A CHRISTMAS CAROL (McCarter): One for past and present, but unfortunately not future

Excerpted by kind permission from Neals Paper

Billy Finn (left) and Graeme Malcolm in A CHRISTMAS CAROL. Photo by T Charles Erickson)
Billy Finn (left) and Graeme Malcolm in A CHRISTMAS CAROL. Photo by T Charles Erickson)

It’s bittersweet to think of McCarter retiring this classy, affecting, and opulent staging of Dickens’s Christmas classic. I guess 15 years became a point of diminishing audience returns rather a milestone of a tradition. A new CHRISTMAS CAROL is in the works for 2016. I, for one, wish tradition could prevail in this been-there, done-that world.

David Thompson’s script is a gem, and Michael Unger’s current staging is a sign that this show is ageproof and can seem fresh year after year. Even Graeme Malcolm’s fifth or sixth appearance as Scrooge seems newly minted as opposed to renewed. Ming Cho Lee’s set creates atmosphere from the minute it appears, The dark and smoky look of the London streetscape, St. Paul’s and all, sets up the dreariness of Scrooge’s counting house and home and offsets the easy merriment of the Fezziwigs’ establishment.

The handsome scenery and appropriate mood it conjures is only the beginning. Thompson, like Dickens, is a master storyteller. He combines humor and sentiment well, showing Scrooge to be as comic as he is cruel and flippant and keeping the rest of London from being overly treacly. He humanizes Scrooge against the skinflint’s will or expectation by reminding him of when people, feelings, and associations mattered to him. The Fezziwigs are not only comic relief. They show a way of life that is comfortable and full of joy while putting money in a perspective Scrooge, as he ages, can less and less fathom.

This is a smart production that uses the generous elements Dickens provides with wisdom, making points while remaining entertaining, as the master writer of Doughty Street did. Malcolm gives insight into Scrooges past as a ghost accompanies Scrooge through Christmases past. To Unger’s credit, this never seems comme il faut. You get no sense that you know this story by heart and don’t need to be told or shown it. On the contrary, the glory of theater takes over. This McCarter CHRISTMAS CAROL is a full play of its own. It engages you entirely. You may be able to recite Dickens verbatim, and you will still be absorbed in this production as it unfolds before you. There’s no suggestion that this stuff is so familiar, we don’t have to perform with depth and detail.

A CHRISTMAS CAROL is realized as a genuine work of theater. Even portions that include comedy and fantasy work well because they’re done with judgment and taste. In the midst of everything, the appearances of ghosts as well as Scrooge’s real refusal to aid the needy while English taxes support prisons and workhouses, you believe you are seeing genuine people going about their lives in Victorian London rather than stick figures blithely acting out a popular story.

Malcolm makes you see the softer side of Scrooge by acting naturalistically and not exaggerating, pandering, or being self-consciously obvious. Conversely, when he goes into a spry caper as the Fezziwigs’ gaiety becomes infectious, you see a Scrooge who has generously lost his inhibitions and gruffness and who appreciates the sprightly tone of the occasion.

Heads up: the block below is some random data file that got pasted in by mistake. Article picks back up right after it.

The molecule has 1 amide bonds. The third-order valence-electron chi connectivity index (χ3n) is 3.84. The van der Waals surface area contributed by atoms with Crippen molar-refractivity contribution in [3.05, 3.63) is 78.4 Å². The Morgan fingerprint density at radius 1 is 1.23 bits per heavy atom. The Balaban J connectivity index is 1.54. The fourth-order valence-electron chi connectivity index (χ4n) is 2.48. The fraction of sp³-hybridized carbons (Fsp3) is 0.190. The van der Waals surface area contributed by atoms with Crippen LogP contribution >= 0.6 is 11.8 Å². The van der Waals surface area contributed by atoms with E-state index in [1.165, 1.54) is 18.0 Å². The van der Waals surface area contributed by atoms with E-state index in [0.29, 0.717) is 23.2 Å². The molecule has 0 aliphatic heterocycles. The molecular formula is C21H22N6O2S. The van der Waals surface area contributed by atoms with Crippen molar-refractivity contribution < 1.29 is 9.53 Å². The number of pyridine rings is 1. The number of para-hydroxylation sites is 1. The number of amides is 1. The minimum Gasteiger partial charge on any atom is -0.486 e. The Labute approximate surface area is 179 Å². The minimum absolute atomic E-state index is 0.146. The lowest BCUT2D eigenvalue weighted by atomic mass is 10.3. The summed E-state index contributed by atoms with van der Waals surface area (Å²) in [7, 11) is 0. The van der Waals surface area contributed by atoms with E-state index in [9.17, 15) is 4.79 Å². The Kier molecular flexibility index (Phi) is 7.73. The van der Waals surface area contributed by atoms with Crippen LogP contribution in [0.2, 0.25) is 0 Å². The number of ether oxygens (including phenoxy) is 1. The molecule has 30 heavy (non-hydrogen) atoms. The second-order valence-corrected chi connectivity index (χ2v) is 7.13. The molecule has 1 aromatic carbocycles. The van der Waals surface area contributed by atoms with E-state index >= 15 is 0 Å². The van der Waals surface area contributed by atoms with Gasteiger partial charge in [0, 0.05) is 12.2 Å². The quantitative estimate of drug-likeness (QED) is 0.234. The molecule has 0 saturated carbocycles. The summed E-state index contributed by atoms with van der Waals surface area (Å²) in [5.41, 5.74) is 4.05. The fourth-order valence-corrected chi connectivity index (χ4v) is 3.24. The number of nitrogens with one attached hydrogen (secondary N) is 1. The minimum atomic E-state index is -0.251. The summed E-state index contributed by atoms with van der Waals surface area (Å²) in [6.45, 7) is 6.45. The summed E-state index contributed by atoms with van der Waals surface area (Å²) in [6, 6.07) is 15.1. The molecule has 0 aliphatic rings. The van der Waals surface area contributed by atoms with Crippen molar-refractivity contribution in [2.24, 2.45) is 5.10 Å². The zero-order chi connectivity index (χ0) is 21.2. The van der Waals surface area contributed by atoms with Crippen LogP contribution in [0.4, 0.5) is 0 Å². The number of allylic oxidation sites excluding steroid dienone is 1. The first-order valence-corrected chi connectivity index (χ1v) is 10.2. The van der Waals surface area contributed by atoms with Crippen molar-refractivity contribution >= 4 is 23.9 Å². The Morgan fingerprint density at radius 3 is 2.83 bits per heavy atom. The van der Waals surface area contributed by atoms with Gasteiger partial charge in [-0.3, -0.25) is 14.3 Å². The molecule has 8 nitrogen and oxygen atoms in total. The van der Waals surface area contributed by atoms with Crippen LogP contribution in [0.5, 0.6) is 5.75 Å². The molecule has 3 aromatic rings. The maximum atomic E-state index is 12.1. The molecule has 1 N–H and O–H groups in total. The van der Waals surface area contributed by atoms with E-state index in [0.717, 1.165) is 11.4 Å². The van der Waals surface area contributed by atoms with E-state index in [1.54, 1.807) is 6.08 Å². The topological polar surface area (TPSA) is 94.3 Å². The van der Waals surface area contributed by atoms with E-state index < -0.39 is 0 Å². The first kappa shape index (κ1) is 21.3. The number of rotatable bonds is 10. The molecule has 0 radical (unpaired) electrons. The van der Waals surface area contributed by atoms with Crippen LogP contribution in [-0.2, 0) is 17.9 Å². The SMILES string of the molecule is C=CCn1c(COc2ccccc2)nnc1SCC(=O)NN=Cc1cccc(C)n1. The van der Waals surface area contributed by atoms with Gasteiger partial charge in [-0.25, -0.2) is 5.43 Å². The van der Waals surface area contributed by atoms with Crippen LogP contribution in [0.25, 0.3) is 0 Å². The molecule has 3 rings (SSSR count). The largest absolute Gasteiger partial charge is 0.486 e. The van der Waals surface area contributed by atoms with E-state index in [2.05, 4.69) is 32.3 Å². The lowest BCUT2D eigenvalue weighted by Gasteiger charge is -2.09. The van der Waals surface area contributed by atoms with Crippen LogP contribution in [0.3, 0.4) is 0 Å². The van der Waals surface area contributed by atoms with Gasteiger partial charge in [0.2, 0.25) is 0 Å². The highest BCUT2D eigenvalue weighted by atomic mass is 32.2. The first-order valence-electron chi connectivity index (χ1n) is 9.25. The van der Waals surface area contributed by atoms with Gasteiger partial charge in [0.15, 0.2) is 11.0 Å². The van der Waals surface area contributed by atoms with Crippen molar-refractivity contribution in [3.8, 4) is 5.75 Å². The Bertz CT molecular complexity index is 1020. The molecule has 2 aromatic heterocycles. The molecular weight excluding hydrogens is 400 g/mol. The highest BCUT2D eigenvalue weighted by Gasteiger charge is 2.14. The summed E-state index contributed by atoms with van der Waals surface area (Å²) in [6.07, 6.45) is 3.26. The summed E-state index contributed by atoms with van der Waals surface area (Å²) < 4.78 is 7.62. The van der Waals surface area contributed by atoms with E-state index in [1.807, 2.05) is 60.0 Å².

Everyone in the cast follows Malcolm’s suit. All performances have dimensional and authentic human scale and grace. Of course when the 12-foot-tall ghost of Christmas Yet to Be appears, or the ghost of Christmas Present makes an entrance cackling and reeking of joy, the naturalistic shell is broken, but in ways that are theatrically creative and consistent.

Allen E. Reed’s Bob Cratchit shows no cringing servility towards Scrooge and no resentment towards low wages that are the lot of many Londoners and the wish of many who cannot find employment. Like Reed, James Ludwig, as Scrooge’s nephew, Fan’s son, Fred, carries himself in a way that eschews being too daunted by Scrooge’s bark or more than minimally upset that his uncle cannot enjoy Christmas spirit. In the same way, Bradley Mott and Kathy Fitzgerald show the flamboyance of the Fezziwigs but never take matters to a level that seems outlandish or clownish.

Unger asks for a tone of reality, and his cast gives it to him. Notable among that number, in addition to those mentioned, are January LaVoy as a down-to-earth Mrs. Crachit, Leah Anderson as Scrooge’s sincerely inviting niece by marriage, Lily, Allison Bucks and Kathy Fitzgerald as wealthy women collecting money for the poor, and Jonas Hinsdale as Tiny Tim. I also enjoyed Troy Vallery’s turn as a poulterer’s delivery boy straining with the weight of the giant turkey Scrooge buys for the Cratchits. Music, by Michael Starobin, and dance, by Rob Ashford, are excellent. Read more on Neals Paper >>>

[McCarter Theatre, University Place and College Avenue, Princeton, N.J.] December 4-27, 2015; mccarter.org.

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